Get Outside in March

By MDC | March 1, 2024
From Missouri Conservationist: March 2024

A Limited-Time Concert

Listen as white-throated sparrows tune up for their spring concert, which begins with two clear, slow whistles, followed by repeated three-syllable phrases on a higher pitch — hew, hew, whe-he-he, whe-he-he, whe-he-he, sometimes translated as sweet, sweet, Canada Canada Canada. Another version became a nickname for this species: Old Sam Peabody, Peabody, Peabody. But, this concert is a limited engagement. They’ll be gone by May.

Fish Tales

If you want to tell the biggest fish story of your life, now is your chance. March 15 marks the opening of paddlefish season. These sharklike fish, with elongated, paddlelike snouts, can get up to 7 feet and 160 pounds or more! That’s a whopper of a fish. For more information, visit

Head to the Water

As the temperatures increase, so does the activity of species inhabiting our waterways. Visit a fast-flowing Ozark stream on a sunny spring day and keep an eye out for caddisfly larvae, aquatic snails, aquatic sowbugs, crayfish, and more. Crayfish are fascinating and fun to watch. By mid-March females of most crayfish species are carrying eggs. 

Signs of Spring

If you’re searching for the first signs of spring, look up. Trees often offer the first pop of springtime color. Red maples bloom in March, and even though their reddish flowers aren’t spectacular, not much else is blooming, so we have good reason to enjoy them. Redbud trees also start blooming in late March. They’re one of our showiest native flowering trees.

Conservation Nature Centers

  • Burr Oak Woods, Blue Springs:
  • Cape Girardeau, Cape Girardeau:
  • Discovery Center, Kansas City:
  • Powder Valley, Kirkwood:
  • Runge, Jefferson City:
  • Shoal Creek, Joplin:
  • Springfield, Springfield:
  • Twin Pines, Winona:

Discover nature with us.

The Mints: Fresh Breath for Pollinators

Tuesday, March 12 • 12–1 p.m.

Online only

Registration required by March 12. 

To register, call 888-283-0364 or visit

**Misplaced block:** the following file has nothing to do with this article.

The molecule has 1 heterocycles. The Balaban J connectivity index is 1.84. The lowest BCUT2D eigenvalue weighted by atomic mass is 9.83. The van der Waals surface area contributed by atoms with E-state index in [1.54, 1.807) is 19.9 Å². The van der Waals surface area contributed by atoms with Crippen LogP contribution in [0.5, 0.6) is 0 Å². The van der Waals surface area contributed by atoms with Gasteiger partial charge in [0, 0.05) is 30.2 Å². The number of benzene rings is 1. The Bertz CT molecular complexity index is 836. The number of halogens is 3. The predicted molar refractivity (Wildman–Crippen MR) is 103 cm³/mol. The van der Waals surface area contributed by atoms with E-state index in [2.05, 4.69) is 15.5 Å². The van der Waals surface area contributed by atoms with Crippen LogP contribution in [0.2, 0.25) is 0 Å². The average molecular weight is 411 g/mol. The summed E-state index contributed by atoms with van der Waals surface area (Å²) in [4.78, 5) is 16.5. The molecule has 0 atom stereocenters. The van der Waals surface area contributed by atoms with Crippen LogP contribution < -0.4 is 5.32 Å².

All ages

There are few families of plants which are more sought after by native bees, hummingbirds, and butterflies than the aromatic mint family. This program will teach you to easily identify this family and many of its members. Additionally, we will discuss various mints to plant in your gardens and fields to attract and benefit local wildlife … and freshen up your dinner table fare. This program is part of the Cape Girardeau Conservation Nature Center Native Plant Seminar, a week of virtual and in-person programs leading up to a native plant sale on Saturday, March 16.

Turkey Hunting: Where Can I?

Wednesday, March 13 • 12–12:30 p.m.

Online only

Registration required by March 12. 

To register, call 888-283-0364 or visit

All ages

Spring turkey season is just around the corner. Now is the time to be scouting and figuring out where to hunt. We will discuss the rules and regulations for spring turkey season and locations where you can hunt.

Natural Events to See This Month

Here’s what’s going on in the natural world.

  • Black bears become active.
  • Pawpaws bloom.
  • American toads call.
  • Copperheads leave winter dens.
  • Bald eagle chicks hatch.

This Issue's Staff

Magazine Manager - Stephanie Thurber
Editor - Angie Daly Morfeld
Associate Editor - Larry Archer
Photography Editor - Cliff White
Staff Writer - Kristie Hilgedick
Staff Writer - Joe Jerek
Staff Writer – Dianne Van Dien
Designer - Shawn Carey
Designer - Marci Porter
Photographer - Noppadol Paothong
Photographer - David Stonner
Circulation – Marcia Hale